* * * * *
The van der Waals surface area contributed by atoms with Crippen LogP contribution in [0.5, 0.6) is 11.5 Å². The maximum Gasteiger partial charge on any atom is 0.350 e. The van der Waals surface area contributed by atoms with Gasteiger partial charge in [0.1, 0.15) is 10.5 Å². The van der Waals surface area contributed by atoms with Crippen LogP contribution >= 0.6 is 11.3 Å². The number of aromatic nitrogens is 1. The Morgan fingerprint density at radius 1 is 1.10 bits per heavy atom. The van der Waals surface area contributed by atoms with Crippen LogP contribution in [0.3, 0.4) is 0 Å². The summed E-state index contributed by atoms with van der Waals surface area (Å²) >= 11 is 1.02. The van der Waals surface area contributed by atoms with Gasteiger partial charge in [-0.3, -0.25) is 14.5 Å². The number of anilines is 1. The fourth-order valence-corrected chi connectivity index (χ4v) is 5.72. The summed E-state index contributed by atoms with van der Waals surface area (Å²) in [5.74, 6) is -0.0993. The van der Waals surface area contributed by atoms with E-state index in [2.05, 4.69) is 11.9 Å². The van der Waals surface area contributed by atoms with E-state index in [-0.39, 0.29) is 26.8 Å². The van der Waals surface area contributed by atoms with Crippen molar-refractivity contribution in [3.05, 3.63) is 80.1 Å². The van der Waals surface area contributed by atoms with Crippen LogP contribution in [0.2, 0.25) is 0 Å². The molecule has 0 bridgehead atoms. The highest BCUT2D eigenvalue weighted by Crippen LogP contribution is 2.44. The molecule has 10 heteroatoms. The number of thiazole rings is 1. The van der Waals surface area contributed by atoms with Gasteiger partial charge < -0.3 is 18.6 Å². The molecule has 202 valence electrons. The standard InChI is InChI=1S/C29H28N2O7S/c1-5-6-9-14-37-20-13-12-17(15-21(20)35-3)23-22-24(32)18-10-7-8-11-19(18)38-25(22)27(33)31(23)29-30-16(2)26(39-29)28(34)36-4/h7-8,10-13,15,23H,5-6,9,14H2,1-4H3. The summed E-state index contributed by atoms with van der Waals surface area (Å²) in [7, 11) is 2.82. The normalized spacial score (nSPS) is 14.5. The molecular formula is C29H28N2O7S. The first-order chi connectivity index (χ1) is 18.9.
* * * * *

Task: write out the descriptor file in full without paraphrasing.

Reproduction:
The van der Waals surface area contributed by atoms with Crippen LogP contribution in [0.5, 0.6) is 11.5 Å². The maximum Gasteiger partial charge on any atom is 0.350 e. The van der Waals surface area contributed by atoms with Gasteiger partial charge in [0.1, 0.15) is 10.5 Å². The van der Waals surface area contributed by atoms with Crippen LogP contribution >= 0.6 is 11.3 Å². The number of aromatic nitrogens is 1. The Morgan fingerprint density at radius 1 is 1.10 bits per heavy atom. The van der Waals surface area contributed by atoms with Crippen LogP contribution in [0.3, 0.4) is 0 Å². The summed E-state index contributed by atoms with van der Waals surface area (Å²) >= 11 is 1.02. The van der Waals surface area contributed by atoms with Gasteiger partial charge in [-0.3, -0.25) is 14.5 Å². The number of anilines is 1. The fourth-order valence-corrected chi connectivity index (χ4v) is 5.72. The summed E-state index contributed by atoms with van der Waals surface area (Å²) in [5.74, 6) is -0.0993. The van der Waals surface area contributed by atoms with E-state index in [2.05, 4.69) is 11.9 Å². The van der Waals surface area contributed by atoms with E-state index in [-0.39, 0.29) is 26.8 Å². The van der Waals surface area contributed by atoms with Crippen molar-refractivity contribution in [3.05, 3.63) is 80.1 Å². The van der Waals surface area contributed by atoms with Crippen LogP contribution in [0.2, 0.25) is 0 Å². The molecule has 0 bridgehead atoms. The highest BCUT2D eigenvalue weighted by Crippen LogP contribution is 2.44. The molecule has 10 heteroatoms. The number of thiazole rings is 1. The van der Waals surface area contributed by atoms with Gasteiger partial charge < -0.3 is 18.6 Å². The molecule has 202 valence electrons. The standard InChI is InChI=1S/C29H28N2O7S/c1-5-6-9-14-37-20-13-12-17(15-21(20)35-3)23-22-24(32)18-10-7-8-11-19(18)38-25(22)27(33)31(23)29-30-16(2)26(39-29)28(34)36-4/h7-8,10-13,15,23H,5-6,9,14H2,1-4H3. The summed E-state index contributed by atoms with van der Waals surface area (Å²) in [7, 11) is 2.82. The normalized spacial score (nSPS) is 14.5. The molecular formula is C29H28N2O7S. The first-order chi connectivity index (χ1) is 18.9.